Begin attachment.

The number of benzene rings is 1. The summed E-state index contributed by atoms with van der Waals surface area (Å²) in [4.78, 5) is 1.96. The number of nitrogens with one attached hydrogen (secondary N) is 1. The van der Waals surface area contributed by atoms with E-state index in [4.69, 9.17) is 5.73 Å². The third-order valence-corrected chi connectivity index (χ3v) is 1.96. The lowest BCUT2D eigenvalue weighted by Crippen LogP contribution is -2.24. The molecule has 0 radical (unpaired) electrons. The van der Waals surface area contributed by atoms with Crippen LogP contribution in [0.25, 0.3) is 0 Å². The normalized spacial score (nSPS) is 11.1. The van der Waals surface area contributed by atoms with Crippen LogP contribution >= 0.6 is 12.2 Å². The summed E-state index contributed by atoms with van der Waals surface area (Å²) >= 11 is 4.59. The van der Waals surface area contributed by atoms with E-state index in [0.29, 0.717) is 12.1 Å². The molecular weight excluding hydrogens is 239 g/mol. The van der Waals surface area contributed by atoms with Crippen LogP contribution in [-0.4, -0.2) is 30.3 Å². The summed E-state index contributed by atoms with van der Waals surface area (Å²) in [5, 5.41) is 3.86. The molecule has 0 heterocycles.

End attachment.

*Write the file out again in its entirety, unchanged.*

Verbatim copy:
The number of benzene rings is 1. The summed E-state index contributed by atoms with van der Waals surface area (Å²) in [4.78, 5) is 1.96. The number of nitrogens with one attached hydrogen (secondary N) is 1. The van der Waals surface area contributed by atoms with E-state index in [4.69, 9.17) is 5.73 Å². The third-order valence-corrected chi connectivity index (χ3v) is 1.96. The lowest BCUT2D eigenvalue weighted by Crippen LogP contribution is -2.24. The molecule has 0 radical (unpaired) electrons. The van der Waals surface area contributed by atoms with Crippen LogP contribution in [0.25, 0.3) is 0 Å². The normalized spacial score (nSPS) is 11.1. The van der Waals surface area contributed by atoms with Crippen LogP contribution >= 0.6 is 12.2 Å². The summed E-state index contributed by atoms with van der Waals surface area (Å²) >= 11 is 4.59. The van der Waals surface area contributed by atoms with E-state index in [0.29, 0.717) is 12.1 Å². The molecular weight excluding hydrogens is 239 g/mol. The van der Waals surface area contributed by atoms with Crippen LogP contribution in [-0.4, -0.2) is 30.3 Å². The summed E-state index contributed by atoms with van der Waals surface area (Å²) in [5, 5.41) is 3.86. The molecule has 0 heterocycles.